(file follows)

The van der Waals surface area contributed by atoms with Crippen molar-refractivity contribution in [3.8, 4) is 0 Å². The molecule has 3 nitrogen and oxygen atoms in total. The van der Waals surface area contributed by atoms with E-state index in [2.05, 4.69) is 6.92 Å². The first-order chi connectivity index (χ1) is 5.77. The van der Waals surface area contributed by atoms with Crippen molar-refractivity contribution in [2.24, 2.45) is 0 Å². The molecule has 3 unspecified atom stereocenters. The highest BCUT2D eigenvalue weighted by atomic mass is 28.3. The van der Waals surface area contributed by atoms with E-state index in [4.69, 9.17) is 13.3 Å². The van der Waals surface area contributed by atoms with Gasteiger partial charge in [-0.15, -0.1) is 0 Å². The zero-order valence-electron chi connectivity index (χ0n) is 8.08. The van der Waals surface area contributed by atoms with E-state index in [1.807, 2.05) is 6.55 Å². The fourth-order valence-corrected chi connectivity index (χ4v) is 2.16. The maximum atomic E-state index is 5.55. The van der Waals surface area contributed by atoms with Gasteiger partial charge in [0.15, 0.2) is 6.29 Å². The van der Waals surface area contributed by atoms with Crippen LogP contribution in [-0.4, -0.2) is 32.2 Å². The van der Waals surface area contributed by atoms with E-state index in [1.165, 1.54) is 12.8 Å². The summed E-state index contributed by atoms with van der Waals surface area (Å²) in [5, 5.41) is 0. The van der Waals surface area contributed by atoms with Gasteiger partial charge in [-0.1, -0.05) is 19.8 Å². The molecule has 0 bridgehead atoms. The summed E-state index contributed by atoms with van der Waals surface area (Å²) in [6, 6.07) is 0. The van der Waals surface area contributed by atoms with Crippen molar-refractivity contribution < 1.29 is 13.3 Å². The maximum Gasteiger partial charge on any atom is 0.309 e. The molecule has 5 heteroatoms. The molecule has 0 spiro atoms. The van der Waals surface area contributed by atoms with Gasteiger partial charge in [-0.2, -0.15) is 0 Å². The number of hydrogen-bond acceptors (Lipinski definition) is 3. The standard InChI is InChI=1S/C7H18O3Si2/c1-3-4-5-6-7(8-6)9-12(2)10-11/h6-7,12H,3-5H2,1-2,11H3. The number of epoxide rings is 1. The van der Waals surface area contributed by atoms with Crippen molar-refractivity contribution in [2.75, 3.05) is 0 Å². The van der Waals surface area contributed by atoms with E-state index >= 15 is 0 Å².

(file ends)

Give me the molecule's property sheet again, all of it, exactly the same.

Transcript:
The van der Waals surface area contributed by atoms with Crippen molar-refractivity contribution in [3.8, 4) is 0 Å². The molecule has 3 nitrogen and oxygen atoms in total. The van der Waals surface area contributed by atoms with E-state index in [2.05, 4.69) is 6.92 Å². The first-order chi connectivity index (χ1) is 5.77. The van der Waals surface area contributed by atoms with Crippen molar-refractivity contribution in [2.24, 2.45) is 0 Å². The molecule has 3 unspecified atom stereocenters. The highest BCUT2D eigenvalue weighted by atomic mass is 28.3. The van der Waals surface area contributed by atoms with E-state index in [4.69, 9.17) is 13.3 Å². The van der Waals surface area contributed by atoms with Gasteiger partial charge in [-0.15, -0.1) is 0 Å². The zero-order valence-electron chi connectivity index (χ0n) is 8.08. The van der Waals surface area contributed by atoms with E-state index in [1.807, 2.05) is 6.55 Å². The fourth-order valence-corrected chi connectivity index (χ4v) is 2.16. The maximum atomic E-state index is 5.55. The van der Waals surface area contributed by atoms with Gasteiger partial charge in [0.15, 0.2) is 6.29 Å². The van der Waals surface area contributed by atoms with Crippen LogP contribution in [-0.4, -0.2) is 32.2 Å². The van der Waals surface area contributed by atoms with E-state index in [1.165, 1.54) is 12.8 Å². The summed E-state index contributed by atoms with van der Waals surface area (Å²) in [5, 5.41) is 0. The van der Waals surface area contributed by atoms with Gasteiger partial charge in [-0.1, -0.05) is 19.8 Å². The molecule has 0 bridgehead atoms. The summed E-state index contributed by atoms with van der Waals surface area (Å²) in [6, 6.07) is 0. The van der Waals surface area contributed by atoms with Crippen molar-refractivity contribution < 1.29 is 13.3 Å². The maximum Gasteiger partial charge on any atom is 0.309 e. The molecule has 5 heteroatoms. The molecule has 0 spiro atoms. The van der Waals surface area contributed by atoms with Gasteiger partial charge in [-0.2, -0.15) is 0 Å². The number of hydrogen-bond acceptors (Lipinski definition) is 3. The standard InChI is InChI=1S/C7H18O3Si2/c1-3-4-5-6-7(8-6)9-12(2)10-11/h6-7,12H,3-5H2,1-2,11H3. The number of epoxide rings is 1. The van der Waals surface area contributed by atoms with Crippen molar-refractivity contribution in [2.75, 3.05) is 0 Å². The van der Waals surface area contributed by atoms with E-state index >= 15 is 0 Å².